Whether you call it global warming, climate change, or climate crisis, there’s no denying that it is an issue that has to be tackled. The evidence is clear, according to NASA. Average surface temperature has risen about 0.9º Celcius since the 19th century whereas sea levels rose approximately eight inches in the last 100 years. The shift is rapid and unfortunate. How does one combat such a problem? Among the myriad of ways is substituting conventional vehicles with fully electric ones. The question is—how ready are Malaysians for the switch? To change or not to change, we asked Harald Hoelzl, Managing Director of BMW Group Malaysia for electrifying answers to help you decide.
According to Hoelzl, “the numbers show that Malaysians are ready for fully electric vehicles (EVs)”. In fact, the company have “delivered over 16,600 units of electrified BMW and MINI vehicles in the country (in five years)”. But adoption of EVs have been slow to say the least. While vehicle electrification is the key focus for many automakers, and the roll-outs of EVs have increased thanks to lithium-ion battery technology improvement, they still only make up one percent of global car sales.
The high cost of owning a fully electric vehicle and its subsequent maintenance could be a major turn off. As of writing, Malaysians are still in the dark when it comes to EV import taxation. Generally, import tax on cars in Malaysia is between 65 percent and 105 percent. As almost all fully EVs are imported, this means that they are very pricey to sustain. Moreover, while owners get a 50 percent road tax exemption for electric vehicles, they would still have to fork out a large sum of money. It was reported that calculations for EV road tax rates might be a tad different in the future. How? Instead of using the traditional engine cubic centimetre (CC) displacement, motor kilowatt output will be utilised. What does this mean for hopeful EV owners? Ponder over this: the road tax for a Tesla Model S (S85) would cost as much as RM4,264. You can find out more on the oh-so-taxing formula here.
Low ownership and complicated taxation aside, there are other challenges that come with driving an electric automobile as well. One of it is the accessiblity of charging stations, and the other is the cost of a charging unit which can go up to RM7,000 sans installation fee. BMW Malaysia though has made stride in addressing this concern by spearheading efforts to create a network of charging stations in the country with partners such as ParkEasy, Shell Malaysia and Sunway Group. Currently, there are about 20 BMW i Charging Facilities across Malaysia. As of May 2019, there are 251 ChargEV public electric vehicle chargers in 192 locations. That is amazing news if you suffer from range anxieties!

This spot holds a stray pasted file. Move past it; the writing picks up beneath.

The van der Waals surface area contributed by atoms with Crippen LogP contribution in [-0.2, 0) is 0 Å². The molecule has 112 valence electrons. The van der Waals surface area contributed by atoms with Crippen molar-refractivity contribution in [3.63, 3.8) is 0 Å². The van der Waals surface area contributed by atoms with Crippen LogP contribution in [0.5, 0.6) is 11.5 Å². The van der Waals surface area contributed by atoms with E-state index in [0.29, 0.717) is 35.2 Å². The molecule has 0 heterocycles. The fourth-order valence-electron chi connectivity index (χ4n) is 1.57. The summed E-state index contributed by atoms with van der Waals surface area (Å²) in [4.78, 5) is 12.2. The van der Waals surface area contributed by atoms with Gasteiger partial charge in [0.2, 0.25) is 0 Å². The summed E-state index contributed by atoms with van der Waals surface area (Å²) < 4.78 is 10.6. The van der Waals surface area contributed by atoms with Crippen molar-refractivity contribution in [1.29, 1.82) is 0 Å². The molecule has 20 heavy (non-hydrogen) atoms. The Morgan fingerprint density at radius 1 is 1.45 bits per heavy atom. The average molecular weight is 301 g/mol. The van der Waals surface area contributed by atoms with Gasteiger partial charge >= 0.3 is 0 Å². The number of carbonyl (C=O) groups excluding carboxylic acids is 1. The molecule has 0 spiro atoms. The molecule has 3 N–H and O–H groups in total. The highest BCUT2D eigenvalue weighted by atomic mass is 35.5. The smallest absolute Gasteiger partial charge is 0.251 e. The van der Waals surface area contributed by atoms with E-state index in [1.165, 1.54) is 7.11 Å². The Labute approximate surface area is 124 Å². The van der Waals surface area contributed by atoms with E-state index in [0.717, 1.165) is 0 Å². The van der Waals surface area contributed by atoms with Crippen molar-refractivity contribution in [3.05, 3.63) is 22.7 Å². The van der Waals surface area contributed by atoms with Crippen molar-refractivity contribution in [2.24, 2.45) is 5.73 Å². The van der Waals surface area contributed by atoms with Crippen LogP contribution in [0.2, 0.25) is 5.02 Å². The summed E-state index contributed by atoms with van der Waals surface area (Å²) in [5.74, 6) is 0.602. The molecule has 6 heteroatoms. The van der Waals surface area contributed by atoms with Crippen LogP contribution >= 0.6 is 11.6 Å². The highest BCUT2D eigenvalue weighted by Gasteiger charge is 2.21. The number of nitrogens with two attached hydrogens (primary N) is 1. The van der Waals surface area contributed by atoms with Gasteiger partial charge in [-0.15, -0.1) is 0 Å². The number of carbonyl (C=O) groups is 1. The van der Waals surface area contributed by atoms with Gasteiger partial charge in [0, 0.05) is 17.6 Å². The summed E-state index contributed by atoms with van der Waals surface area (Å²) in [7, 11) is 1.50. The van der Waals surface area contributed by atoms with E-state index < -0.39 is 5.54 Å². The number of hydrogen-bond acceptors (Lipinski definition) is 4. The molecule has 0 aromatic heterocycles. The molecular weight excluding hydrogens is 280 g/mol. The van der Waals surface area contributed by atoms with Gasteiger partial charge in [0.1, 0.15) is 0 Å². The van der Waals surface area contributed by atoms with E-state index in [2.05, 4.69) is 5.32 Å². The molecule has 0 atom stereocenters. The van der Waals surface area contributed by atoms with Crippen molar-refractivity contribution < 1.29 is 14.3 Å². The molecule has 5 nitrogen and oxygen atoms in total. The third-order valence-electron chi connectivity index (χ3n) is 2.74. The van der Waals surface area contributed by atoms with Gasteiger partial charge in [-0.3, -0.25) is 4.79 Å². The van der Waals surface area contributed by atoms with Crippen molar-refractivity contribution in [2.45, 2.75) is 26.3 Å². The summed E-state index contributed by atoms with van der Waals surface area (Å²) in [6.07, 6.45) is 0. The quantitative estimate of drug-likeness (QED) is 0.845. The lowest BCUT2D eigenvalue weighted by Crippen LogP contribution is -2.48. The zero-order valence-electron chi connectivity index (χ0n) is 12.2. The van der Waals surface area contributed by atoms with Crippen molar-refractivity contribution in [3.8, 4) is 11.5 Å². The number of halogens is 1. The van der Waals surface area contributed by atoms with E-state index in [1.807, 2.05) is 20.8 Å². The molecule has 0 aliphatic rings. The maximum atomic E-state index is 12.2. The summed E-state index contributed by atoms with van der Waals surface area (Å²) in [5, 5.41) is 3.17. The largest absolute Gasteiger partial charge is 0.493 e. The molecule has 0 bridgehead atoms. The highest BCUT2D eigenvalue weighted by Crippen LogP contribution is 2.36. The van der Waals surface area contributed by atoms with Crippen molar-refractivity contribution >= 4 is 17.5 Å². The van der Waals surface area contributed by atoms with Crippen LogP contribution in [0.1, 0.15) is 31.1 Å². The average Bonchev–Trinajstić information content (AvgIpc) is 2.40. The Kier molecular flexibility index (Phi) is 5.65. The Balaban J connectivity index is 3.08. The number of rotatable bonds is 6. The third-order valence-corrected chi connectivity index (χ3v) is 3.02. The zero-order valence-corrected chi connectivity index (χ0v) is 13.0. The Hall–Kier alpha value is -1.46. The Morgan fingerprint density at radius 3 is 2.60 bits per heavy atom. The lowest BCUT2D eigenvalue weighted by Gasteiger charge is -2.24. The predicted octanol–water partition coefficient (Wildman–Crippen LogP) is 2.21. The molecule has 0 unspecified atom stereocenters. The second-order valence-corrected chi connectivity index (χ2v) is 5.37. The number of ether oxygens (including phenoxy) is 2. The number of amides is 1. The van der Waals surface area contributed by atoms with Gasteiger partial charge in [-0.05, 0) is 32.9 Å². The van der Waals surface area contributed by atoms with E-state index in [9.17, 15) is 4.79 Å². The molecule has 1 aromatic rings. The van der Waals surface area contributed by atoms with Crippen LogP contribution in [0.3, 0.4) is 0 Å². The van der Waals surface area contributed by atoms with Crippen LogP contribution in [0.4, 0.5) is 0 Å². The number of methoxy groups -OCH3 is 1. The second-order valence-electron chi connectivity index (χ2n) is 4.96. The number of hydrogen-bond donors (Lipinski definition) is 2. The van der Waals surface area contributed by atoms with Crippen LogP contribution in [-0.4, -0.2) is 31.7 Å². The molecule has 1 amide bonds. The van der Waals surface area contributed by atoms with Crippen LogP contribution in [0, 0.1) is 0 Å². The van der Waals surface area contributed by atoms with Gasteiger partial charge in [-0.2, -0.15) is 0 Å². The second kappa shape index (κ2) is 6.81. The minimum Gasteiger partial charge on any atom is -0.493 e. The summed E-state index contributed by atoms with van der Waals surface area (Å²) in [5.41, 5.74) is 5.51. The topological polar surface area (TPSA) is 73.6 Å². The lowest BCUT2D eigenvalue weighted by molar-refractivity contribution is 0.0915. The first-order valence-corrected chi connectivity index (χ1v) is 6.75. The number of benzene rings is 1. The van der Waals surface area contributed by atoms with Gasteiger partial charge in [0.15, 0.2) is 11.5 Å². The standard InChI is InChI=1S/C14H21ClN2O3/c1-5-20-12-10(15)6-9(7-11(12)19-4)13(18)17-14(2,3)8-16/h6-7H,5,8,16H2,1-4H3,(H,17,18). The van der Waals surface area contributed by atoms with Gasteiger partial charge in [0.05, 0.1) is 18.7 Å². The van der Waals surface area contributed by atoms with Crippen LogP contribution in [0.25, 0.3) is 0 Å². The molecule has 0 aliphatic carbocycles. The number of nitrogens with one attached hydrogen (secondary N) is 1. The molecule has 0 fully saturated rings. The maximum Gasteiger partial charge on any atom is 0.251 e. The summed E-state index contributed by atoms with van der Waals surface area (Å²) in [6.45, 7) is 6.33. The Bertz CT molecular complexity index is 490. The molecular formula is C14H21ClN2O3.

In terms of performance, it might be a little difficult to gauge because it varies between models. For example, the Nissan Leaf might be the most affordable EV in the market at the moment but it isn’t suitable for long distance driving. Those who prefer to replace gas without sacrificing range can opt for the BMW i3 or the Chevrolet Bolt EV instead. Deciding on the best completely electric option can be tough and the lack of choices in Malaysia is irksome. If you’re still unsure, why not use this guide by Digital Trends to help you?
Range anxieties and performance are considered major problems but how about the benefits of going wholly electric? “In the long run, electric vehicles will contribute to battling climate change” says Hoelzl. This is crucial. Carbon dioxide emissions are the fastest rising in Asia and Malaysia is one of the worst contributors in Southeast Asia. The adoption of EVs can potentially assist in solving the issue. Less pollution and eco-friendly materials mean a happier environment.
An example would be the BMW i3s. According to Hoelzl, the all-electric car was “designed to ensure a consistent quota of 95 percent recyclability, especially for the non-renewable aluminium and copper used in their built. The interior surfaces are made of more than 80 percent renewable, natural, and recycled materials. These include open-pored eucalyptus wood that is grown and sourced responsibly, strong fibres of the Kenaf plant, naturally tanned leather with olive leaf extract, and 100 percent recycled polyester that is spun into fabric”. If there’s a will, there’s a way.
Another benefit would be that no gas is required. Electricity is generally cheaper than gas. Hence, savings can be dramatic. It is also more economical to maintain—the on-board charger, inverter, and motor are the three main components—unlike conventional ones with exhaust systems, starter motors, fuel injection systems, oil, radiators, and gears among others. Does that sound like a reason to switch yet?
We have established some of the primary advantages and disadvantages of transitioning to fully electric vehicles. It is apparent that the fight against climate change has gone onto the roads. Development of electric vehicles —thanks to breakthrough in battery technology—assists in removing unwanted emissions from the use of fossil fuel. The question remains if the national power grid is ready for this? Nevertheless, it was reported on 31 March 2019 that the amount of listed EVs in Malaysia is 52,384 units. That is a huge contrast to the estimated 100 only six years ago. Despite of that, with no new incentives or a more environmentally-friendly policy by the government, the cost of owning an electric vehicle is still extravagant and unappealing. What do you think and are you ready for it?
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